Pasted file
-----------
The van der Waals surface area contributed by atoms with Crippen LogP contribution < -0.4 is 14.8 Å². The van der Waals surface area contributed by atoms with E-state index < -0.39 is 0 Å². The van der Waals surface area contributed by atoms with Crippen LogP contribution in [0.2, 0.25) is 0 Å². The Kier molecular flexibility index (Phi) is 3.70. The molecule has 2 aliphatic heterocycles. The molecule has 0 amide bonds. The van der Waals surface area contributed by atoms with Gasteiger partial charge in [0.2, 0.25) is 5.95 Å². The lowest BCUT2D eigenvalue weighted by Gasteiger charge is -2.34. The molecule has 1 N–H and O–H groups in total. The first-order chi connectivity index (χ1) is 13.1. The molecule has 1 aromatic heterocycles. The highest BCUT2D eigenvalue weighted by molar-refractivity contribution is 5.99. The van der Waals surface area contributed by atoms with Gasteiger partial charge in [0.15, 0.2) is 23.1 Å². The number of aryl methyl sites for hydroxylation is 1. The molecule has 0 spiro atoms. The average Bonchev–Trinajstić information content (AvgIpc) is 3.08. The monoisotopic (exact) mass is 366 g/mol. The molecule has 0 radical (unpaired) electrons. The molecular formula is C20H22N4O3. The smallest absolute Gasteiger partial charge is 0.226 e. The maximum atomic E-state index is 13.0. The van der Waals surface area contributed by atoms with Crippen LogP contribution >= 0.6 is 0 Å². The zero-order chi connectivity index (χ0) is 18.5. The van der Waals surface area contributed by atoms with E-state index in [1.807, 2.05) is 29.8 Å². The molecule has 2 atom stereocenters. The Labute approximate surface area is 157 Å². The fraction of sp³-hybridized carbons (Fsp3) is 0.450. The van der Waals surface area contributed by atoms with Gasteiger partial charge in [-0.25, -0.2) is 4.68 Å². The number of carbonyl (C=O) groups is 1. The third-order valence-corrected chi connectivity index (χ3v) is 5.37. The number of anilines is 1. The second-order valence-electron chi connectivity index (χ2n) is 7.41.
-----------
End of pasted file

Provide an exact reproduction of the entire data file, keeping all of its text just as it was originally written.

The van der Waals surface area contributed by atoms with Crippen LogP contribution < -0.4 is 14.8 Å². The van der Waals surface area contributed by atoms with E-state index < -0.39 is 0 Å². The van der Waals surface area contributed by atoms with Crippen LogP contribution in [0.2, 0.25) is 0 Å². The Kier molecular flexibility index (Phi) is 3.70. The molecule has 2 aliphatic heterocycles. The molecule has 0 amide bonds. The van der Waals surface area contributed by atoms with Gasteiger partial charge in [0.2, 0.25) is 5.95 Å². The lowest BCUT2D eigenvalue weighted by Gasteiger charge is -2.34. The molecule has 1 N–H and O–H groups in total. The first-order chi connectivity index (χ1) is 13.1. The molecule has 1 aromatic heterocycles. The highest BCUT2D eigenvalue weighted by molar-refractivity contribution is 5.99. The van der Waals surface area contributed by atoms with Gasteiger partial charge in [0.15, 0.2) is 23.1 Å². The number of aryl methyl sites for hydroxylation is 1. The molecule has 0 spiro atoms. The average Bonchev–Trinajstić information content (AvgIpc) is 3.08. The monoisotopic (exact) mass is 366 g/mol. The molecule has 0 radical (unpaired) electrons. The molecular formula is C20H22N4O3. The smallest absolute Gasteiger partial charge is 0.226 e. The maximum atomic E-state index is 13.0. The van der Waals surface area contributed by atoms with Crippen LogP contribution >= 0.6 is 0 Å². The zero-order chi connectivity index (χ0) is 18.5. The van der Waals surface area contributed by atoms with E-state index in [1.807, 2.05) is 29.8 Å². The molecule has 2 atom stereocenters. The Labute approximate surface area is 157 Å². The fraction of sp³-hybridized carbons (Fsp3) is 0.450. The van der Waals surface area contributed by atoms with Gasteiger partial charge in [-0.25, -0.2) is 4.68 Å². The number of carbonyl (C=O) groups is 1. The third-order valence-corrected chi connectivity index (χ3v) is 5.37. The number of anilines is 1. The second-order valence-electron chi connectivity index (χ2n) is 7.41.